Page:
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New faith grows in a vehemently Christian nation

JO CHANDLER | Global Mail

Muslims at the entrance of the Hohola mosque (Photo - Vlad Sokhin)LIKE SO MANY MOSQUES around the world, the one in Papua New Guinea’s capital Port Moresby became a lightning rod for explosive distress and anger against Islam in the aftermath of the September 11 attacks, back in 2001.

But there was no comfort for the city’s then-fledgling Muslim community in the proximity of a major police station just across the road. Indeed the spray of gunfire that peppered the dome of the mosque – the bullet holes still visible today – reportedly came from high-powered weapons fired by officers stationed there.

In an overwhelmingly and often vehemently Christian nation, where the Parliament last month passed a motion to explore outlawing other faiths, and in which Evangelical and Pentecostal preachers who openly revile Islam hold sway over swelling congregations, PNG Muslims endure discrimination and sporadic violence, says Dr Scott Flower, a Melbourne University Islamic specialist who lived at the Port Moresby mosque for six months as part of his research.

Back in 2001 the number of Muslims in PNG was fewer than 500. Recently published research by Flower, drawing on his analysis of records of Muslim congregations across PNG, now puts the figure above 5,000 – that is, a 1,000 per cent increase. This rise has stirred tensions, despite Islam still factoring as a tiny minority within PNG’s estimated 7 million people, over 96 per cent of whom identify as Christian.

Port Moresby’s crowded urban settlements and remote highland villages, where Islamic practice has found a neat fit with cultural traditions such as polygamy and the rituals of fasting and feasting, have proved fertile ground for Islam and evolved a unique Muslim community. It is almost entirely made up of home-grown converts to the faith – rather than immigrants, as has been the pattern elsewhere in the Pacific.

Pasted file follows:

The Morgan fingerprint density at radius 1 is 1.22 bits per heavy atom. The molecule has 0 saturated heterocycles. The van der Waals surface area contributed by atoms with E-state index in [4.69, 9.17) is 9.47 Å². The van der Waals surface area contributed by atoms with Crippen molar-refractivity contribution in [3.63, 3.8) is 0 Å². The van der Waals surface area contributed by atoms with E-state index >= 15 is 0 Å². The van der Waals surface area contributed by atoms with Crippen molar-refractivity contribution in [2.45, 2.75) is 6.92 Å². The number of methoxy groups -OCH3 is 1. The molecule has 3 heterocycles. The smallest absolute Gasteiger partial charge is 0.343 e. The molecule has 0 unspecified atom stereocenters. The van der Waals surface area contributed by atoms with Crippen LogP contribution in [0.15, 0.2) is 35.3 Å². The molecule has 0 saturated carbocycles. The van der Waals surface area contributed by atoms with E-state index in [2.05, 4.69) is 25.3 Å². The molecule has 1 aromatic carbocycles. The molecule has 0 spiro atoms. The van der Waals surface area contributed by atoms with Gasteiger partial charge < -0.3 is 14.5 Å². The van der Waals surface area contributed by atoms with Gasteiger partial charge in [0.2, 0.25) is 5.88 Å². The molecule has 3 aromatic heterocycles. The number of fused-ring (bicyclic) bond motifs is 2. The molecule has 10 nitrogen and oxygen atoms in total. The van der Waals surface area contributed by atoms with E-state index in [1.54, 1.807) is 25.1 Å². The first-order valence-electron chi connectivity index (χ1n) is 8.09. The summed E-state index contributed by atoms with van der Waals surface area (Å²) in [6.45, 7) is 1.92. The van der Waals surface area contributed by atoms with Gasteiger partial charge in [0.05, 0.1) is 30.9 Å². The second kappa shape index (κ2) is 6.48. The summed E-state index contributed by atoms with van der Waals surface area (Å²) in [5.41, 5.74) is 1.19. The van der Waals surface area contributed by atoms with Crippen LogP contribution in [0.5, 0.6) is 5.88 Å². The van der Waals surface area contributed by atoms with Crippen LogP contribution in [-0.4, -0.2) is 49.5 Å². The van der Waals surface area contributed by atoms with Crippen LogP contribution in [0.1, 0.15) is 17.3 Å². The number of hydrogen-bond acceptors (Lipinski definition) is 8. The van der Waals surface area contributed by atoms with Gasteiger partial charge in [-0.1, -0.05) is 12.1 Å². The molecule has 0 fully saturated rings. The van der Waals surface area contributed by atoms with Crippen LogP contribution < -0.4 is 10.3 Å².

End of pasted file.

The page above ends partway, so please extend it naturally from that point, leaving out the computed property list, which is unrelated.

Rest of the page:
But the deal brokered last month by Australian Prime Minister Kevin Rudd and his PNG counterpart, Peter O’Neill, which will see PNG process asylum seekers and resettle all those identified in the next 12 months as genuine refugees, will soon change that – although by how much depends on how many boats come in the next year. If the policy works promptly as a deterrent, refugees settled might number in the hundreds or low thousands; if not there could be several thousand, although Prime Minister O’Neill has responded to a fierce backlash in PNG by telling local media that nothing is “written in stone” and that PNG would protect its national interests.

Regardless, for the next year at least it’s likely that “the growth of the Islamic community in PNG will be predominantly through the asylum-seeker policy,” says Flower – although the scale and pace of change depends on how effective the strategy proves to be in deterring asylum-seekers from trying to reach Australia.

An influx of foreign Muslims, says Flower, “might have different sorts of impacts – it could facilitate further conversions, given that you’ve got a larger active population of born Muslims coming in.” However Flower suspects most refugees will be concerned less with proselytising, at least in the short to medium term, than with trying to secure their livelihoods and settle their families. These ambitions alone may prove destabilising in PNG, where almost 40 per cent of the population lives below the $1-a-day World Bank poverty line, 94 per cent of them in rural areas, surviving largely courtesy of their garden crops.

Flower echoes the concerns of many local commentators and outside experts about the potential for volatility in creating a special class of resettled refugees, provided for at the expense of the Australian Government. Australia has allocated $236 million out of its aid budget over the next four years as “support for unauthorised maritime arrivals living in community-based arrangements” in PNG. Meanwhile local citizens have no social-security support or pensions, and access to basic services such as medical care, power and clean water is extremely limited.